William Butler Yeats: Synge And The Ireland Of His Time

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At times during Synge's last illness, Lady Gregory and I would speak of his work and always find some pleasure in the thought that unlike ourselves, who had made our experiments in public, he would leave to the world nothing to be wished away--nothing that was not beautiful or powerful in itself, or necessary as an expression of his life and thought. When he died we were in much anxiety, for a letter written before his last illness, and printed in the selection of his poems published at the Cuala Press, had shown that he was anxious about the fate of his manuscripts and scattered writings. On the evening of the night he died he had asked that I might come to him the next day; and my diary of the days following his death shows how great was our anxiety. Presently however, all seemed to have come right, for the Executors sent me the following letter that had been found among his papers, and promised to carry out his wishes.
'May 4th, 1908
'Dear Yeats,
'This is only to g…

The life of Ford Madox Ford

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This year’s television adaptation of Parade’s End has led to an extraordinary surge of interest in Ford Madox Ford. The ingenious adaptation by Sir Tom Stoppard; the stellar cast, including Benedict Cumberbatch, Rebecca Hall, Alan Howard, Rupert Everett, Miranda Richardson, Roger Allam; the flawlessly intelligent direction by award-winning Susanna White, have not only created a critical success, but reached Ford’s widest audience for perhaps fifty years. BBC2 drama doubled its share of the viewing figures. Reviewers have repeatedly described Parade’s End as a masterpiece and Ford as a neglected Modernist master. Those involved in the production found him a ‘revelation’, and White and Hall are reported as saying that they were embarrassed that their Oxbridge educations had left them unaware of Ford’s work. After this autumn, fewer people interested in literature and modernism and the First World War are likely to ask the question posed by the title of Alan Yentob’s ‘Culture Show’ inve…

Charles Lamb: Detached Thoughts on Books And Reading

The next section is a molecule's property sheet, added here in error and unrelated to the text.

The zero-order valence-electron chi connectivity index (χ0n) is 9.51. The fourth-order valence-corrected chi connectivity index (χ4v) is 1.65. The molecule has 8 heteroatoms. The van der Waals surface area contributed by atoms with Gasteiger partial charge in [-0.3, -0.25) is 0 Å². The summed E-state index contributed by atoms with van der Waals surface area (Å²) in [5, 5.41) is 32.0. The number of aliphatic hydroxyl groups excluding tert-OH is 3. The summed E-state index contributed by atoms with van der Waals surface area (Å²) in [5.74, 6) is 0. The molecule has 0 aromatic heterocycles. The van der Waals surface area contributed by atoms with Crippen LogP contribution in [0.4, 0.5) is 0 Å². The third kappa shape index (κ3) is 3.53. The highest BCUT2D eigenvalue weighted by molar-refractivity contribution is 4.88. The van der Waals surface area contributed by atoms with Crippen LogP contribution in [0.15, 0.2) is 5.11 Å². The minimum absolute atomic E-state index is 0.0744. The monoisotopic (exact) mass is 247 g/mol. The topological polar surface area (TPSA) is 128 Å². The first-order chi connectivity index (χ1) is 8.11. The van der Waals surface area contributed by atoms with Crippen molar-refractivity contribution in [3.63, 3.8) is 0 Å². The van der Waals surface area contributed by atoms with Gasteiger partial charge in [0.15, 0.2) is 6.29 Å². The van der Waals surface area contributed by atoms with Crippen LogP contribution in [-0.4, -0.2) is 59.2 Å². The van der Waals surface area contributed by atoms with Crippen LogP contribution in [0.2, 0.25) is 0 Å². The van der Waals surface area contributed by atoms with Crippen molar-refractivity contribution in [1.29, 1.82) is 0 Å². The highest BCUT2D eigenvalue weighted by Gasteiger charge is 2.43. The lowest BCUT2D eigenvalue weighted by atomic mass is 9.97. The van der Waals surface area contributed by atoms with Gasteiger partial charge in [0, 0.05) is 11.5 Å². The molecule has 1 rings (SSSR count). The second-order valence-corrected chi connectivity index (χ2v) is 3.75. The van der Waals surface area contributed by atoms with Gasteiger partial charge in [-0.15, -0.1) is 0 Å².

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To mind the inside of a book is to entertain one's self with the forced product of another man's brain. Now I think a man of quality and breeding may be much amused with the natural sprouts of his own.
-- Lord Foppington in the Relapse.

AN ingenious acquaintance of my own was so much struck with this bright sally of his Lordship, that he has left off reading altogether, to the great improvement of his originality. At the hazard of losing some credit on this head, I must confess that I dedicate no inconsiderable portion of my time to other people's thoughts. I dream away my life in others' speculations. I love to lose myself in other men's minds. When I am not walking, I am reading; I cannot sit and think. Books think for me.

I have no repugnances. Shaftesbury is not too genteel for me, nor Jonathan Wild too low. I can read any thing which I call a book. There are things in that shape which I cannot allow for such.

In this catalogue of books which are no books -- b…

Paul Cezanne: Portrait of Chocquet

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"VICTOR CHOCQUET WAS A FRIEND of the Impressionists who has become a historical figure through his pure devotion to contemporary art. A minor government employee, without great means, he was caught by the beauty of Renoir's and Cézanne's works and collected these while they were still ridiculed by the critics and public. Both artists painted his portrait several times.